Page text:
The problem of optimum source encoding for a signal corrupted by noise has been addressed in the literature for the case of a frequency-weighted mean-squared error (WMSE) distortion measure. A thorough analysis of this problem is defined by R. L. Dobrushin and B. S. Tsybakov in their article entitled "Information transmission with additional noise," IRE Trans. Inform. Theory, vol. IT-8, pp. 293-304, September 1962; J. K. Wolf and J. Ziv in their article entitled "Transmission of noisy information to a noisy receiver with minimum distortion," IEEE Trans. Inform. Theory, Vol. IT-16, pp. 406-411, July 1970; and T. Berger, Rate Distortion Theory, Englewood Cliffs, N.J.: Prentice-Hall, 1971.
By way of example, the problem can be better visualized by noting FIG. 1 and its typical optimum communication system 10. Although the WMSE distortion measure tends to be a rather poor choice for acoustic signals, the system shown will serve as a starting point. A source 11 of signals s includes an analog family of narrowband components which are received in a background of additive broadband noise n represented by source 12. An optimum encoder 13 first computes the minimum mean-squared error estimate of s given x in a conditional mean computer 14. This estimate, u, is simply the conditional mean Ex (s) of s given x, and is implemented in the case of Gaussian signal and noise by an infinite-lag Wiener filter, see A. Papoulis, Probability Random Variables, and Stochiastic Processes, New York: McGraw-Hill, 1965.
The final step is to encode u in encoder 15 for minimum-rate transmission over the communications link with respect to the WMSE distortion measure. Again in the Gaussian case, this can be achieved by performing a Karhunen-Loeve transform on the quantized coefficients ak. Transmission over a data link 16 to a decoder section 17 delivers decoded data from a decoder 18 to the user in the form s=Ey u.
In practice, the optimum communication system referred to above only can be approximated due to the constraints of finite processing times and unknown nonstationary signal statistics. If we assume Gaussian signals and noise, the computation of u can be implemented by an adaptive, finite-length Wiener filter. Furthermore, the Karhunen-Loeve transformation in the encoder (an exceedingly difficult computation) may be replaced by the more facile Fourier transform. These two transforms are asymptotically equivalent as the integration time approaches infinity. For a further analysis of this technique please see J. Pearl, "On coding and filtering stationary signals by discrete Fourier transforms," IEEE Trans, Inform. Theory, vol. IT-19, pp. 229,232, March 1973. Finally, the weighted-variance quantization may be accomplished by estimating the coefficient variance and using a predetermined weighting rule. This along with the other considerations enumerated above are balanced against one another to arrive at an acceptable compromise. The state-of-the-art has failed to provide an acceptable compromise particularly adaptable to the highly noisy information coming from a number of acoustic monitors receiving narrowband "line" information amongst ever present Gaussian white noise.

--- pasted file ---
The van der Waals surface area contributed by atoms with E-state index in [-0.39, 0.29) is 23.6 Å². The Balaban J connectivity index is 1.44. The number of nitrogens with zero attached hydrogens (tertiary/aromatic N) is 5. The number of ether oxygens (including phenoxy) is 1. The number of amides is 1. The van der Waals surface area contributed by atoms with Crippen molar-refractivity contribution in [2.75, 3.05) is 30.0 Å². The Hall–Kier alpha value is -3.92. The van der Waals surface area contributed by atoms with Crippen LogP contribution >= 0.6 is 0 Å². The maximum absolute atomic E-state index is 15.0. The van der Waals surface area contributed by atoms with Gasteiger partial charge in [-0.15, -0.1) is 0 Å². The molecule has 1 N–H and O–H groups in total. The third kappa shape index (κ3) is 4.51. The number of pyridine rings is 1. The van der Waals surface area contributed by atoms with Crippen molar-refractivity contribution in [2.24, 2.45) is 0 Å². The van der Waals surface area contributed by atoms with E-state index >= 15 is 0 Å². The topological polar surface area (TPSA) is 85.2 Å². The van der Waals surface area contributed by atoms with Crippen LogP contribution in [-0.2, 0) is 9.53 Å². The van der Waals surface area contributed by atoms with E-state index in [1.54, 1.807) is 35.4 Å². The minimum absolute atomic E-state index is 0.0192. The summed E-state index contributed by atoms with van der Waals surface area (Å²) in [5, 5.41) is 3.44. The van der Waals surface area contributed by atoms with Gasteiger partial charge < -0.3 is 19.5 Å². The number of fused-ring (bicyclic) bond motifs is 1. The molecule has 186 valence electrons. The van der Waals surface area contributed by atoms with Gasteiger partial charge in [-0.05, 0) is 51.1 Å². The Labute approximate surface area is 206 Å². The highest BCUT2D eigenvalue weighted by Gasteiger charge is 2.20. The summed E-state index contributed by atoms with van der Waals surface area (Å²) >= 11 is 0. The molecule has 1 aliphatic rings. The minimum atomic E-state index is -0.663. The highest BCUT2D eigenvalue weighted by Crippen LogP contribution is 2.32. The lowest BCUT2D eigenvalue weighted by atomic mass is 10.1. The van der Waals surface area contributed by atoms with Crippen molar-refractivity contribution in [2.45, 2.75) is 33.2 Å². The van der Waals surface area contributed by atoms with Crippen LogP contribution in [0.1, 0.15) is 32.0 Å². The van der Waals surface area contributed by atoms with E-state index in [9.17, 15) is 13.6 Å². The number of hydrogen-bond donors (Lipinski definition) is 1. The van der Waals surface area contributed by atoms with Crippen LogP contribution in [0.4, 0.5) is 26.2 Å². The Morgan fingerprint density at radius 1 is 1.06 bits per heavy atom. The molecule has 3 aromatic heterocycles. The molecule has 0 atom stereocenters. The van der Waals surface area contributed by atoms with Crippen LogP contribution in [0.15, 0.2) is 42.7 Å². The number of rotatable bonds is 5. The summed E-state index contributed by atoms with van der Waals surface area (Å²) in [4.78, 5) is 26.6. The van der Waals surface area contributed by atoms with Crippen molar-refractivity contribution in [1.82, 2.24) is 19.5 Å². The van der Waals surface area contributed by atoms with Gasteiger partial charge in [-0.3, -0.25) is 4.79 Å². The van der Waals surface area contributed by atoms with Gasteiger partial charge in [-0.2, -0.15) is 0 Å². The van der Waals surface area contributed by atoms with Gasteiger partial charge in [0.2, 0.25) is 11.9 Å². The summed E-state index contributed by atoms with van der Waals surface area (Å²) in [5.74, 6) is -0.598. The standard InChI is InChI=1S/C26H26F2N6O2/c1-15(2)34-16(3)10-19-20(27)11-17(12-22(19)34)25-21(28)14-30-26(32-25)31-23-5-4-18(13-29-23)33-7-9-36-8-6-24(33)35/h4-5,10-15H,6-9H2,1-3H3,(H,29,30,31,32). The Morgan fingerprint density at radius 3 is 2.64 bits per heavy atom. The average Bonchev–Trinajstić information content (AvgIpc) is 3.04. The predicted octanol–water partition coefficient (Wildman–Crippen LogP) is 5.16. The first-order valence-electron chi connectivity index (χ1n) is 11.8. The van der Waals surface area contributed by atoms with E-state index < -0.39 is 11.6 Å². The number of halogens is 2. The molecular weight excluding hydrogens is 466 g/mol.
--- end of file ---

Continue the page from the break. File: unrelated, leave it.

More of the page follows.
The present invention is directed to providing an apparatus for reducing the data transmission rate for acoustic signals. A source of analog signals representative of impinging acoustic energy is coupled to a digitizer which provides representative digital signals. These digital signals are coupled to an adaptive line enhancer which processes the digital signals and feeds them to at least one fast Fourier transform coefficient computer. The fast Fourier transform coefficients are averaged and a signal is provided when there has been a significant shift in the fast Fourier transform coefficient variances. The signal is coupled to a programmable quantizer that feeds representative signals to a multiplexer for transmission over a communications link to the ultimate user.
A prime object of the invention is to provide a data transmission system that reduces the amount of transmitted data.
Another object of the invention is to provide a data transmission system which transmits only the information of interest.
Still another object of the invention is to provide a data transmission system which lends itself to an acoustic data transmission system.